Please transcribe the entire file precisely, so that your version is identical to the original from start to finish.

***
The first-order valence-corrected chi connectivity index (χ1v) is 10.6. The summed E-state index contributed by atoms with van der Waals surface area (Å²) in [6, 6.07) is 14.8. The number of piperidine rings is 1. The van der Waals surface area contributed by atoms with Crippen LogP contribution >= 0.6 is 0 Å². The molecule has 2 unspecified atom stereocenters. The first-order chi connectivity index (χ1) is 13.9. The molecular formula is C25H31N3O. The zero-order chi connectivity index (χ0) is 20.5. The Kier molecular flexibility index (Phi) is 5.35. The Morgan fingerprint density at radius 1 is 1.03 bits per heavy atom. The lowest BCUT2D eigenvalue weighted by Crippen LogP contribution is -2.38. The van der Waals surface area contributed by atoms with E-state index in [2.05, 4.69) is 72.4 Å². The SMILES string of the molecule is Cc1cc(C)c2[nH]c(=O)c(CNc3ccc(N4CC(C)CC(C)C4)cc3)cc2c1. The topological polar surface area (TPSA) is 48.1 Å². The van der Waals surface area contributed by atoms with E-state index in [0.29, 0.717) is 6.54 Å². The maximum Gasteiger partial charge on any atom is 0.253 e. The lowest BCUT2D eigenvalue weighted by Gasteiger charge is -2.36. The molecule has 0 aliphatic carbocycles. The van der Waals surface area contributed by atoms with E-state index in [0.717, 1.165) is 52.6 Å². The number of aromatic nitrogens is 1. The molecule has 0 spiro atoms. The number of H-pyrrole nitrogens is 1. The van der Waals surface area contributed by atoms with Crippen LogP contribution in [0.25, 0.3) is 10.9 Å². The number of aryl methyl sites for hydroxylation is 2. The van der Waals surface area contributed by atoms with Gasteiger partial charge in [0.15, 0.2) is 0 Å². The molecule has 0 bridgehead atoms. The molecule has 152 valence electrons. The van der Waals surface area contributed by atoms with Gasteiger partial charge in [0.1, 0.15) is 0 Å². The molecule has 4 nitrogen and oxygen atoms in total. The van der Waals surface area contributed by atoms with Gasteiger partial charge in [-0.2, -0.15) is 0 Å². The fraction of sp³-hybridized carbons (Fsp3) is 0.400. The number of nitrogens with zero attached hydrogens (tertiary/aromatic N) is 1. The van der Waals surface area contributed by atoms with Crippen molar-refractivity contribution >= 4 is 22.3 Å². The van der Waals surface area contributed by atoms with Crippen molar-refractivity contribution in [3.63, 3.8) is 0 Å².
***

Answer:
The first-order valence-corrected chi connectivity index (χ1v) is 10.6. The summed E-state index contributed by atoms with van der Waals surface area (Å²) in [6, 6.07) is 14.8. The number of piperidine rings is 1. The van der Waals surface area contributed by atoms with Crippen LogP contribution >= 0.6 is 0 Å². The molecule has 2 unspecified atom stereocenters. The first-order chi connectivity index (χ1) is 13.9. The molecular formula is C25H31N3O. The zero-order chi connectivity index (χ0) is 20.5. The Kier molecular flexibility index (Phi) is 5.35. The Morgan fingerprint density at radius 1 is 1.03 bits per heavy atom. The lowest BCUT2D eigenvalue weighted by Crippen LogP contribution is -2.38. The van der Waals surface area contributed by atoms with E-state index in [2.05, 4.69) is 72.4 Å². The SMILES string of the molecule is Cc1cc(C)c2[nH]c(=O)c(CNc3ccc(N4CC(C)CC(C)C4)cc3)cc2c1. The topological polar surface area (TPSA) is 48.1 Å². The van der Waals surface area contributed by atoms with E-state index in [0.29, 0.717) is 6.54 Å². The maximum Gasteiger partial charge on any atom is 0.253 e. The lowest BCUT2D eigenvalue weighted by Gasteiger charge is -2.36. The molecule has 0 aliphatic carbocycles. The van der Waals surface area contributed by atoms with E-state index in [0.717, 1.165) is 52.6 Å². The number of aromatic nitrogens is 1. The molecule has 0 spiro atoms. The number of H-pyrrole nitrogens is 1. The van der Waals surface area contributed by atoms with Crippen LogP contribution in [0.25, 0.3) is 10.9 Å². The number of aryl methyl sites for hydroxylation is 2. The van der Waals surface area contributed by atoms with Gasteiger partial charge in [0.15, 0.2) is 0 Å². The molecule has 0 bridgehead atoms. The molecule has 152 valence electrons. The van der Waals surface area contributed by atoms with Gasteiger partial charge in [0.1, 0.15) is 0 Å². The molecule has 4 nitrogen and oxygen atoms in total. The van der Waals surface area contributed by atoms with Gasteiger partial charge in [-0.2, -0.15) is 0 Å². The fraction of sp³-hybridized carbons (Fsp3) is 0.400. The number of nitrogens with zero attached hydrogens (tertiary/aromatic N) is 1. The van der Waals surface area contributed by atoms with Crippen molar-refractivity contribution >= 4 is 22.3 Å². The van der Waals surface area contributed by atoms with Crippen molar-refractivity contribution in [3.63, 3.8) is 0 Å².